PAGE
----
A taxi driver operating a school run service was hired despite a string of convictions for sexual assaults, an investigation by the Local Government Ombudsman reveals today.
His history only came to light after he had sexually assaulted a vulnerable boy who he was driving to school.
The driver, employed by a private taxi company hired by the London Borough of Camden, was given a clean record after checks had been made with the Criminal Records Bureau. It gave him an enhanced certificate giving him the green light to work with children.
What it had failed to uncover was that he had a list of criminal convictions overseas and had even been the subject of an arrest warrant.
A report by the Ombudsman criticises Camden Council for the way it handled the outsourcing of its school transport service – and found it guilty of maladministration. It recommended the authority pay £1,000 in compensation to the boy's mother for the distress that had been caused, plus £220 for her costs in pursuing the case.
Dr Jane Martin, the Local Government Ombudsman said: “The complainant will always be left with some doubt that the council could have done more to protect her child.”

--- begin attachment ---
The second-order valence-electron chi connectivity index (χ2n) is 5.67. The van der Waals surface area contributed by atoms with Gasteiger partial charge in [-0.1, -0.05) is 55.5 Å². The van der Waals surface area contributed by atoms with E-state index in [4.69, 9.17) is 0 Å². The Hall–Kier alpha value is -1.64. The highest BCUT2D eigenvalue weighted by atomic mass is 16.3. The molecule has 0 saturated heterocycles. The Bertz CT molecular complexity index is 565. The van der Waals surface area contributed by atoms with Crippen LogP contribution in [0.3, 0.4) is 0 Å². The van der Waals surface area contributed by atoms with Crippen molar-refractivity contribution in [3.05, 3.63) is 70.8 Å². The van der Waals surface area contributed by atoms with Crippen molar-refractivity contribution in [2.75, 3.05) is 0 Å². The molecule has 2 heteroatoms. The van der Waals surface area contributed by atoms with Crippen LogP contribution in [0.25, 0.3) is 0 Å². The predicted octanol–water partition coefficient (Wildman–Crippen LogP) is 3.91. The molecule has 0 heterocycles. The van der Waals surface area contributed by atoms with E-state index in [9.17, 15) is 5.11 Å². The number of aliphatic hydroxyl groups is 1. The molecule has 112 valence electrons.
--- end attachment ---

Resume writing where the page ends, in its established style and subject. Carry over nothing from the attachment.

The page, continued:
She added that the mother “has brought some important issues into the public domain”.
The report outlines how - in November 2008 – the boy had told his mother he had been sexually assaulted and the driver had give him sweets in return.
He had been driven to school in the company of an escort – a dinner lady employed by the council.
The driver was sentenced to an indeterminate prison sentence as a result with a recommendation he serve no less than two-and-a-half years. No criminal action was taken against the escort – although she cannot now be found.
The report uncovered that the driver had been the subject of a CRB check in May 2006 - and was given a temporary license.
In August, the CRB apologised for delays in dealing with the check but failed to disclose this was because information was “in conflict”. An enhanced CRB certificate was issued in December.
Regulations insist all applicants for driving jobs have to state whether they have lived in any country other than the UK in the past two or three years and supply a “certificate of good conduct” from that country if they have. However, the report acknowledges that the residency question “relied upon the honesty of the applicant”.
Camden Council, it says has now amended its procedures to ensure that all agencies working for it insist on having references covering their past five years of employment.
The Crown Prosecution Service is now investigating the way the CRB handled the criminal record check.
“This investigation has highlighted a number of learning points which have implications for councils and their contractors,” said Dr Martin